<svg viewBox="0 0 400 400" preserveAspectRatio="none"
 xmlns="http://www.w3.org/2000/svg"
 xmlns:xlink="http://www.w3.org/1999/xlink"
 xmlns:a3="http://ns.adobe.com/AdobeSVGViewerExtensions/3.0/"
 a3:scriptImplementation="Adobe"
 onload="init(evt)"
 onzoom="updateTracker(evt)"
 onscroll="updateTracker(evt)"
 onresize="updateTracker(evt)">
<script type="text/ecmascript" a3:scriptImplementation="Adobe"><![CDATA[
    /*****
    *
    *   Globals
    *
    *****/
    var elems = {
        tracker: false,
        cursor:  false,
        trans:   true,
        scale:   true,
        mx:      true,
        my:      true,
        ux:      true,
        uy:      true
    };
    var frame = {
        x_trans: 0,
        y_trans: 0,
        zoom   : 1,
        x_scale: 1,
        y_scale: 1
    };
share|improve this answer

One of the way to get a scripted background SVG working, is to use CSS4 element(). It's currently only implemented in Firefox 4+ via -moz-element().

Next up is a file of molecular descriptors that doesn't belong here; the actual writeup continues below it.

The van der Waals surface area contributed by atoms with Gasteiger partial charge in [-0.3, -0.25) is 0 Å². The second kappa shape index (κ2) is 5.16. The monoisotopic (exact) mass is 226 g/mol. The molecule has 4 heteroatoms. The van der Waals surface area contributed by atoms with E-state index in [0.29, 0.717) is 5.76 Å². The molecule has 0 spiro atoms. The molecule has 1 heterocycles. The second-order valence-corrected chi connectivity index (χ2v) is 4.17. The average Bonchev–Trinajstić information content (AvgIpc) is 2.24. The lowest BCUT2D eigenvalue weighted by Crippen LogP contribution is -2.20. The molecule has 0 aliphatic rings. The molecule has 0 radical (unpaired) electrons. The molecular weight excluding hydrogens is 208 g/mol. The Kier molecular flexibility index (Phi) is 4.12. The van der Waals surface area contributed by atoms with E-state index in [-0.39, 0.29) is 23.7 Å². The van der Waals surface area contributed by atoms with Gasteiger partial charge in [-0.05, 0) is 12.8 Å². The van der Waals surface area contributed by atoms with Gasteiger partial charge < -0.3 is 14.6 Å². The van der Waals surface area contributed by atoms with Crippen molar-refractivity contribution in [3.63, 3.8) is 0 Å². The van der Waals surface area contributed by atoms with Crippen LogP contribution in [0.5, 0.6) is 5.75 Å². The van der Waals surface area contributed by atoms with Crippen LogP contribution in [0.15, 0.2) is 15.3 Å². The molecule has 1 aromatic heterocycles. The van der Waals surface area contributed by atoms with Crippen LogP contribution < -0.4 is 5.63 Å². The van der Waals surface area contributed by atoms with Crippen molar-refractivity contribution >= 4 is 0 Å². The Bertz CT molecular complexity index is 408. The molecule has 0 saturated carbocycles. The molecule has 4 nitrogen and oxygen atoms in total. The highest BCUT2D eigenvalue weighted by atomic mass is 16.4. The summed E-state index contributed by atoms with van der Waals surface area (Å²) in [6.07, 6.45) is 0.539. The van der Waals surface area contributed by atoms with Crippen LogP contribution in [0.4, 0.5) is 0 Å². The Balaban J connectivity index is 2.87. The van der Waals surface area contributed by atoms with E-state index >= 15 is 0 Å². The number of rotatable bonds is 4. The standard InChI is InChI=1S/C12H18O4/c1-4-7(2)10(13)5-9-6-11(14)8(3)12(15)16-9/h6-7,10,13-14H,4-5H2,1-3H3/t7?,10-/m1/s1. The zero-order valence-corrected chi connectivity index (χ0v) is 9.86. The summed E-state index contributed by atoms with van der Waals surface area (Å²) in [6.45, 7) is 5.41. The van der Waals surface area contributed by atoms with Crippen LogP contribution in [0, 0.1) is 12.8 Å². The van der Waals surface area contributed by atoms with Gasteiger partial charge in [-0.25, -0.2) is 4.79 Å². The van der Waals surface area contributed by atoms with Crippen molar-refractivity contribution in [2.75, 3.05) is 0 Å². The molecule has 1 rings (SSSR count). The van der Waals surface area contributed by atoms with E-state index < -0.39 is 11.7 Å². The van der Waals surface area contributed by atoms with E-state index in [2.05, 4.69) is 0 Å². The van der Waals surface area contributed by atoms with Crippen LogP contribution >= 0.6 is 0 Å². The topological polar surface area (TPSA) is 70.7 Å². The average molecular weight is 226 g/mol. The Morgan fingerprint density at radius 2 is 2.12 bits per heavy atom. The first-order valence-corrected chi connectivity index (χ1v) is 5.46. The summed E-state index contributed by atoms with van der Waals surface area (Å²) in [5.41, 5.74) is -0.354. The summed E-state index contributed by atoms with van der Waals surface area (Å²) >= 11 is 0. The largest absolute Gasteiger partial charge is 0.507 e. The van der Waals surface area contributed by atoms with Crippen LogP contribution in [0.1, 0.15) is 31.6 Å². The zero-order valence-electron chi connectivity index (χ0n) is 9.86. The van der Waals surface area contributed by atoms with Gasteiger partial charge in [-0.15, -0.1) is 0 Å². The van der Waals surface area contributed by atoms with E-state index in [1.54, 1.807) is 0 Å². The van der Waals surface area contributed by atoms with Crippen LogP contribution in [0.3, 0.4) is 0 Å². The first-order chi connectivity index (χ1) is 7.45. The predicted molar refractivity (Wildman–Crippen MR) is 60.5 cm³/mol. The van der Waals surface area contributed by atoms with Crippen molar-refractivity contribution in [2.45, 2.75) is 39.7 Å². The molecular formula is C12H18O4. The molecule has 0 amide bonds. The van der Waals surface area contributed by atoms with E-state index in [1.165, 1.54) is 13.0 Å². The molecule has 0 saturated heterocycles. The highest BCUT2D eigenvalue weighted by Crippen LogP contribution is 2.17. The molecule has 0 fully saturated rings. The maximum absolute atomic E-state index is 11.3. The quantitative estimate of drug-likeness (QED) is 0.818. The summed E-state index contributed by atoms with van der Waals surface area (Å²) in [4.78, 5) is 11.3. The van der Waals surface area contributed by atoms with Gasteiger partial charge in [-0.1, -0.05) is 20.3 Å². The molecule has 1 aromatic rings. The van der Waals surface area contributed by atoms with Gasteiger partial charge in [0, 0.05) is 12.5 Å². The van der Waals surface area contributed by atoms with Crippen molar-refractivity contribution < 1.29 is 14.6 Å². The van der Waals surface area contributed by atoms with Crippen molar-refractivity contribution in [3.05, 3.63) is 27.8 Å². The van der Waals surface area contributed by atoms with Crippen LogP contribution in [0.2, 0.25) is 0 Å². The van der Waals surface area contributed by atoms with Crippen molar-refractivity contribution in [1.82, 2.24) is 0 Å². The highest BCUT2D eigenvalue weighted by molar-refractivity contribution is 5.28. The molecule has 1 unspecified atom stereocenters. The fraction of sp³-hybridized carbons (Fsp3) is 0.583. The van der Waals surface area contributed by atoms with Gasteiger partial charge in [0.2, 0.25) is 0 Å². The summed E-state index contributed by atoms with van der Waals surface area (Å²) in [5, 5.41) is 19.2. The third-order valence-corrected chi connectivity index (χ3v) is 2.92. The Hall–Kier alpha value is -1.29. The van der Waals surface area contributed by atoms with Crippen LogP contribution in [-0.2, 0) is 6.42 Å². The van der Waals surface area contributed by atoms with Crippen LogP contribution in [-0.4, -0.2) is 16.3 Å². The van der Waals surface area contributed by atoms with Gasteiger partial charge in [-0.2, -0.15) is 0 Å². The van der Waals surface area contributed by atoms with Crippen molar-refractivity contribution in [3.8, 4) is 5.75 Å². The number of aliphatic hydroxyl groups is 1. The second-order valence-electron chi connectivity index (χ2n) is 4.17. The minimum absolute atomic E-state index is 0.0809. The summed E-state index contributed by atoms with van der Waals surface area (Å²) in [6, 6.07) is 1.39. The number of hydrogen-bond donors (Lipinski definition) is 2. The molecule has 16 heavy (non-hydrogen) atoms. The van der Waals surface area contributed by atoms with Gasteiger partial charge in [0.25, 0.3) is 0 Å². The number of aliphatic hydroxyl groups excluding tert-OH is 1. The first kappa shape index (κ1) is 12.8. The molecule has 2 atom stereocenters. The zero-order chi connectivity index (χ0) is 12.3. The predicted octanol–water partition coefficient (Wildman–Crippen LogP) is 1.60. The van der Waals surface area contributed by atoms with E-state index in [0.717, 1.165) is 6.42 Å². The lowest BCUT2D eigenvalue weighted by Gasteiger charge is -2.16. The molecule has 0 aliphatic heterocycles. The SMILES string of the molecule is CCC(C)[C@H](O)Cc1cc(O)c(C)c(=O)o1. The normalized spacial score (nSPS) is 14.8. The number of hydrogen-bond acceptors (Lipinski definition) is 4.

An example:

<div id="bg" style="width: 400px; height: 400px;">
    <svg width="400" height="400" viewPort="0 0 400 400">
        <!-- force correct 0,0 coordinates -->
        <rect x="0" y="0" width="1" height="1" fill="transparent" />
        <rect x="0" y="0" id="animable1" width="120" height="120" fill="blue" />
        <rect x="0" y="0" id="animable2" width="60" height="60" fill="red" />
    </svg>
</div>

<div id="target" style="border: 4px dashed black; height: 400px; width: 400px; background: gray -moz-element(#bg); background-size: 20%;"></div>

<script type="text/javascript">
    var divTarget = document.getElementById("target");
    var animable1 = document.getElementById("animable1");
    var animable2 = document.getElementById("animable2");
    document.addEventListener("mousemove", function(event){
        var rotation = Math.atan2(event.clientY, event.clientX);
        animable1.setAttribute("transform", "translate(140 140) rotate(" + (rotation / Math.PI * 360) + " 60 60)");
        animable2.setAttribute("transform", "translate(170 170) rotate(" + (360 - rotation / Math.PI * 360) + " 30 30)");
    }, false);
    animable1.setAttribute("transform", "translate(140 140) rotate(0 60 60)");
    animable2.setAttribute("transform", "translate(170 170) rotate(0 30 30)");
</script>
share|improve this answer
    
That's pretty cool. I can't wait until this is part of the status quo. –  Confused One Apr 12 '13 at 18:01
    
Yo Dawg! We heard you like html, so we created element() so you can put html in your html. –  Sprintstar Oct 9 '13 at 10:35